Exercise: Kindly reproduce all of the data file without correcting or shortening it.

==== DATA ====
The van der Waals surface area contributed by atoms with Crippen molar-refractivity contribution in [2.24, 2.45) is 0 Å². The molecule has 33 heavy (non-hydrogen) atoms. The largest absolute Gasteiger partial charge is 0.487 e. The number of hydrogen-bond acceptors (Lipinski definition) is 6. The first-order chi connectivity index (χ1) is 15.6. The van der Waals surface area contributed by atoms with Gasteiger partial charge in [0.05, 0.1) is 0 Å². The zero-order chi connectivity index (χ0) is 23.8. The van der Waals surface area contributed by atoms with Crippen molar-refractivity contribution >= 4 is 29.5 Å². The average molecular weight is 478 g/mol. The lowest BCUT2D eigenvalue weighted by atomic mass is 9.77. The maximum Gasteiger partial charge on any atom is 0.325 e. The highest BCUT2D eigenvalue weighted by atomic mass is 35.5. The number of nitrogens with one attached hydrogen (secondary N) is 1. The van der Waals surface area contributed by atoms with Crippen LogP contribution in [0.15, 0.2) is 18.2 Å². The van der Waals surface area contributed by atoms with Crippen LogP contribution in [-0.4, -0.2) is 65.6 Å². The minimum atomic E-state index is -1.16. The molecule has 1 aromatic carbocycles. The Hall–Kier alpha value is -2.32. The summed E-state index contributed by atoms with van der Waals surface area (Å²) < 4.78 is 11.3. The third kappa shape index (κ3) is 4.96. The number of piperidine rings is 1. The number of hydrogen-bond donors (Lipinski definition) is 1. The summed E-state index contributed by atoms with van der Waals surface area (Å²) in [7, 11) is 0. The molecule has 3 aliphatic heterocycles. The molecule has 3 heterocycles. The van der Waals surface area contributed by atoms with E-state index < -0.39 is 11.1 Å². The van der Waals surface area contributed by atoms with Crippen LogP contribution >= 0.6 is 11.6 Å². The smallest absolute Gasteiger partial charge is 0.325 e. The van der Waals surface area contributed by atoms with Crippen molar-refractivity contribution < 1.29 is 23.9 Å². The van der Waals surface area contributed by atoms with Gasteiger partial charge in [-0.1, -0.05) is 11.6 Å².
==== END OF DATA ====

The van der Waals surface area contributed by atoms with Crippen molar-refractivity contribution in [2.24, 2.45) is 0 Å². The molecule has 33 heavy (non-hydrogen) atoms. The largest absolute Gasteiger partial charge is 0.487 e. The number of hydrogen-bond acceptors (Lipinski definition) is 6. The first-order chi connectivity index (χ1) is 15.6. The van der Waals surface area contributed by atoms with Gasteiger partial charge in [0.05, 0.1) is 0 Å². The zero-order chi connectivity index (χ0) is 23.8. The van der Waals surface area contributed by atoms with Crippen molar-refractivity contribution >= 4 is 29.5 Å². The average molecular weight is 478 g/mol. The lowest BCUT2D eigenvalue weighted by atomic mass is 9.77. The maximum Gasteiger partial charge on any atom is 0.325 e. The highest BCUT2D eigenvalue weighted by atomic mass is 35.5. The number of nitrogens with one attached hydrogen (secondary N) is 1. The van der Waals surface area contributed by atoms with Crippen LogP contribution in [0.15, 0.2) is 18.2 Å². The van der Waals surface area contributed by atoms with Crippen LogP contribution in [-0.4, -0.2) is 65.6 Å². The minimum atomic E-state index is -1.16. The molecule has 1 aromatic carbocycles. The Hall–Kier alpha value is -2.32. The summed E-state index contributed by atoms with van der Waals surface area (Å²) < 4.78 is 11.3. The third kappa shape index (κ3) is 4.96. The number of piperidine rings is 1. The number of hydrogen-bond donors (Lipinski definition) is 1. The summed E-state index contributed by atoms with van der Waals surface area (Å²) in [7, 11) is 0. The molecule has 3 aliphatic heterocycles. The molecule has 3 heterocycles. The van der Waals surface area contributed by atoms with E-state index < -0.39 is 11.1 Å². The van der Waals surface area contributed by atoms with Crippen LogP contribution >= 0.6 is 11.6 Å². The smallest absolute Gasteiger partial charge is 0.325 e. The van der Waals surface area contributed by atoms with Crippen molar-refractivity contribution < 1.29 is 23.9 Å². The van der Waals surface area contributed by atoms with Gasteiger partial charge in [-0.1, -0.05) is 11.6 Å².